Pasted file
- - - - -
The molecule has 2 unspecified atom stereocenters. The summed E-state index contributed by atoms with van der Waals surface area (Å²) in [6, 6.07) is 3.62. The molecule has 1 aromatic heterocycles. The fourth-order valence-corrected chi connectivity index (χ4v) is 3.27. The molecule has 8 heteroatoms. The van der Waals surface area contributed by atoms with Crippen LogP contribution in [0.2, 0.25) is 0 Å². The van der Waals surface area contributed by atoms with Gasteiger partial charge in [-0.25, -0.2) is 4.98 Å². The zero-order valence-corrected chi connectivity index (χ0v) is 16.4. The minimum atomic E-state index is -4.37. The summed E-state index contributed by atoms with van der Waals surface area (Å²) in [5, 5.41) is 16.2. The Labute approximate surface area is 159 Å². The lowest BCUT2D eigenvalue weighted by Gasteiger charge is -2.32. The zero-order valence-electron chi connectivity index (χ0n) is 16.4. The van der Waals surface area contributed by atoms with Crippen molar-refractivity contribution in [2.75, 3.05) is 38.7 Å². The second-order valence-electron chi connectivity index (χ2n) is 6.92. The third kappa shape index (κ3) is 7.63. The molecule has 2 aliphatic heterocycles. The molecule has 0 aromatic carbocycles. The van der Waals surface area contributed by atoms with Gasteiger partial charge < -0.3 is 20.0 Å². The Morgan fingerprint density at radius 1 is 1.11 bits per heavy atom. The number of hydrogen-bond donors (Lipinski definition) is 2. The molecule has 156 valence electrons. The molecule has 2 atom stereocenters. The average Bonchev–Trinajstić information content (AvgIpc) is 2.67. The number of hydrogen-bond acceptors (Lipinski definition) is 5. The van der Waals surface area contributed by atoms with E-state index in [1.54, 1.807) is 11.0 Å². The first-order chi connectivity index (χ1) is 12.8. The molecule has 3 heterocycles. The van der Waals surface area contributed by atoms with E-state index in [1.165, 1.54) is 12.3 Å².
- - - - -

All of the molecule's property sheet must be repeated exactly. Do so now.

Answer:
The molecule has 2 unspecified atom stereocenters. The summed E-state index contributed by atoms with van der Waals surface area (Å²) in [6, 6.07) is 3.62. The molecule has 1 aromatic heterocycles. The fourth-order valence-corrected chi connectivity index (χ4v) is 3.27. The molecule has 8 heteroatoms. The van der Waals surface area contributed by atoms with Crippen LogP contribution in [0.2, 0.25) is 0 Å². The van der Waals surface area contributed by atoms with Gasteiger partial charge in [-0.25, -0.2) is 4.98 Å². The zero-order valence-corrected chi connectivity index (χ0v) is 16.4. The minimum atomic E-state index is -4.37. The summed E-state index contributed by atoms with van der Waals surface area (Å²) in [5, 5.41) is 16.2. The Labute approximate surface area is 159 Å². The lowest BCUT2D eigenvalue weighted by Gasteiger charge is -2.32. The zero-order valence-electron chi connectivity index (χ0n) is 16.4. The van der Waals surface area contributed by atoms with Crippen molar-refractivity contribution in [2.75, 3.05) is 38.7 Å². The second-order valence-electron chi connectivity index (χ2n) is 6.92. The third kappa shape index (κ3) is 7.63. The molecule has 2 aliphatic heterocycles. The molecule has 0 aromatic carbocycles. The van der Waals surface area contributed by atoms with Gasteiger partial charge < -0.3 is 20.0 Å². The Morgan fingerprint density at radius 1 is 1.11 bits per heavy atom. The number of hydrogen-bond donors (Lipinski definition) is 2. The molecule has 156 valence electrons. The molecule has 2 atom stereocenters. The average Bonchev–Trinajstić information content (AvgIpc) is 2.67. The number of hydrogen-bond acceptors (Lipinski definition) is 5. The van der Waals surface area contributed by atoms with E-state index in [1.54, 1.807) is 11.0 Å². The first-order chi connectivity index (χ1) is 12.8. The molecule has 3 heterocycles. The van der Waals surface area contributed by atoms with E-state index in [1.165, 1.54) is 12.3 Å².